You may not believe it, but most of us could live at least a month without food, but a single day wihout water in hot weather, and you will be in serious trouble! Contrary to popular opinion, clear sparkling water is often unsafe for drinking. Even spring water may not be safe. Deep-water springs from gravel or sand sources are usually safe, but may be contaminated by runoff from agricultural fertilizers, septic systems, sewer lines, and so on. Springs emerging from rock crevices can be exit points for underground streams carrying pollutants from far-off sources. When unsure about the source of your water, it is safest to boil, chemically treat, or filter the water through a certified water filter.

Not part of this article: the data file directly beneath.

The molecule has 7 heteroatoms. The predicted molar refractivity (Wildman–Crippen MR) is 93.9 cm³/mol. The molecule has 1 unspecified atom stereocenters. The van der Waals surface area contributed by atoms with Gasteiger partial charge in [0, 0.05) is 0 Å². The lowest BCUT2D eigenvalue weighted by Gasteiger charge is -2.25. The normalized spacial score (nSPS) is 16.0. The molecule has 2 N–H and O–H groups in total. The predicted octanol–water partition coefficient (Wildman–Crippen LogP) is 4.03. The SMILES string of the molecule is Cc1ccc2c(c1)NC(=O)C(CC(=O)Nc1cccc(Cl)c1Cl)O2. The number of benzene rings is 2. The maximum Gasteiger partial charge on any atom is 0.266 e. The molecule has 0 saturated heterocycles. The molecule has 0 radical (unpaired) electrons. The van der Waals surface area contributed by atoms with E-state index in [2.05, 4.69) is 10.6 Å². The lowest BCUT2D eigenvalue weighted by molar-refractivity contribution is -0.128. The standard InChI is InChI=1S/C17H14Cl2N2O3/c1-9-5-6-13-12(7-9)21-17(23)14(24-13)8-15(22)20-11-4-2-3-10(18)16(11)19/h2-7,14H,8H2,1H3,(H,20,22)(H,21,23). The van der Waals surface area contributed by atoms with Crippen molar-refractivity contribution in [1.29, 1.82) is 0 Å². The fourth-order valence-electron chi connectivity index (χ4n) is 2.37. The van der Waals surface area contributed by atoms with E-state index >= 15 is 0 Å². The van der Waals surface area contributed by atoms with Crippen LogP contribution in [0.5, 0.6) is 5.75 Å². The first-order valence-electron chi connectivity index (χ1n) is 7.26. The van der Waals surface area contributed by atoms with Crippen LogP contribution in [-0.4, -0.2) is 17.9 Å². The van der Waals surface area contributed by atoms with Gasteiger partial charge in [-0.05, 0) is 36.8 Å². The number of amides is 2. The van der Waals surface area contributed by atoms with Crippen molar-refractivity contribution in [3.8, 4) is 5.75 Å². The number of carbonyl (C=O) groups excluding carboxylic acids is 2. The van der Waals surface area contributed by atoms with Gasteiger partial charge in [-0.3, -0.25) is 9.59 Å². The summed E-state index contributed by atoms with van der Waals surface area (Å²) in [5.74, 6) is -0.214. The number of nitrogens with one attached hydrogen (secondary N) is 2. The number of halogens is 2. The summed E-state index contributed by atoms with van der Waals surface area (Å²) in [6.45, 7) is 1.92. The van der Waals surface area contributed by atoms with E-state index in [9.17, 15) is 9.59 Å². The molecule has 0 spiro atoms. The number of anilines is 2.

Boiling all your daily drinking water is time and energy consuming. Most chemical treatments leave an aftertaste and should be used with care to ensure the proper concentration and contact time for the temperature of application. Chemical treatments, except possibly for the new Aquamira products, do not provide guaranteed protection from Cryptosporidium cysts (common in surface water contaminated by farm animals), which have been found to survive a 24-hour soak in undiluted household bleach! Portable filters can process surface water into potable water, but may not purify as well as their labels lead you to believe. The safest method for portable, fast, reliable water disinfection is a combination of chemical treatment and filtration. Recommended methods for sterilizing and disinfecting water are summarized as follows...

Valuable Links to Hurricane Related Web Sites